The impact of refrigerated storage of UVC pathogen inactivated platelet concentrates on in vitro platelet quality parameters
- Publication Type:
- Journal Article
- Vox Sanguinis, 2019, 114 (1), pp. 47 - 56
- Issue Date:
Copyright Clearance Process
- Recently Added
- In Progress
- Closed Access
This item is closed access and not available.
The embargo period expires on 30 Nov 2019
© 2018 International Society of Blood Transfusion Background and Objectives: Refrigeration (cold-storage) of pathogen inactivated (PI) platelet components may increase the shelf-life and safety profile of platelet components, compared to conventional room-temperature (RT) storage. Whilst there is substantial knowledge regarding the impact of these individual treatments on platelets, the combined effect has not been assessed. Materials and methods: Using a pool-and-split study design, paired buffy-coat derived platelets in 70% platelet additive solution (SSP+; MacoPharma) were left untreated or PI-treated using the THERAFLEX UV-Platelets System (UVC; MacoPharma). Units from each pair were split and stored at room temperature (20–24°C) or cold-stored (2–6°C) to yield RT, cold, RT-UVC and cold-UVC study groups (n = 8 in each group). In vitro quality and function was tested over 9 days. Results: Cold-storage of UVC-treated platelets reduced glycolytic metabolism (glucose consumption and lactate production) compared to RT-UVC units. Cold-UVC platelets demonstrated complete abrogation of HSR by day 5, increased externalisation of phosphatidylserine (annexin-V binding) and activation of the GPIIb/IIIa receptor (PAC-1 binding) above the levels observed with the individual treatments. Aggregation responses (ADP and collagen) were enhanced in the cold-UVC platelets compared to both RT groups, but this was primarily mediated by cold-storage. Haemostatic function, as measured using TEG, was similar between the groups. Conclusion: Cold-storage of UVC-treated platelets reduced PI-induced acceleration of glycolytic metabolism. However, combining cold-storage and UVC-treatment resulted in additional phenotypic changes compared to each treatment individually. Further work is required to understand the impact of these changes in clinical efficacy.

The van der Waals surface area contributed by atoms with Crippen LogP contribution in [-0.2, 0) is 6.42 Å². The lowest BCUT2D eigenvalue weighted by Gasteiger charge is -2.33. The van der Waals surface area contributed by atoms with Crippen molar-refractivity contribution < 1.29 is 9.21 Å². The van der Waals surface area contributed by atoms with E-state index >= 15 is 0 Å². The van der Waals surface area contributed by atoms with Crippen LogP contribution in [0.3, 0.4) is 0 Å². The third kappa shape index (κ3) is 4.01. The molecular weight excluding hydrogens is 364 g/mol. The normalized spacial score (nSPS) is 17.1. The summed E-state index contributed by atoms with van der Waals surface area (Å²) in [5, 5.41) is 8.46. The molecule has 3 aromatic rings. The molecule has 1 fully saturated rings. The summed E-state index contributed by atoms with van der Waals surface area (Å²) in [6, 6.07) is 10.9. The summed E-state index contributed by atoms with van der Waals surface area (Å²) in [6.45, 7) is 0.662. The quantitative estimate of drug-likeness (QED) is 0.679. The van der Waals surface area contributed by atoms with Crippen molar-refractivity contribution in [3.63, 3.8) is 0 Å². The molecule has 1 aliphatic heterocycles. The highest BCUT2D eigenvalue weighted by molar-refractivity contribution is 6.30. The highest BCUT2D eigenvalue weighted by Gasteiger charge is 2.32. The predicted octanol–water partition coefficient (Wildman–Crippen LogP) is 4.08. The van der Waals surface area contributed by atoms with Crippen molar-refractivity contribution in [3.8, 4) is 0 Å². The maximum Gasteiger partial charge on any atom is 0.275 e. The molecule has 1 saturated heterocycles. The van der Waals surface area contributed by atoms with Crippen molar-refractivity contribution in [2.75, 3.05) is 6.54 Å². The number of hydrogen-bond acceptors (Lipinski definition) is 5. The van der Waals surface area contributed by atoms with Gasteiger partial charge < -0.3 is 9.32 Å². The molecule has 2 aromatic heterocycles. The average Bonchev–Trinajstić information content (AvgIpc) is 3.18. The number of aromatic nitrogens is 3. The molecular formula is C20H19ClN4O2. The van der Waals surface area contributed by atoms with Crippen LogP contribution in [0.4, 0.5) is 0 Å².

Please use this identifier to cite or link to this item: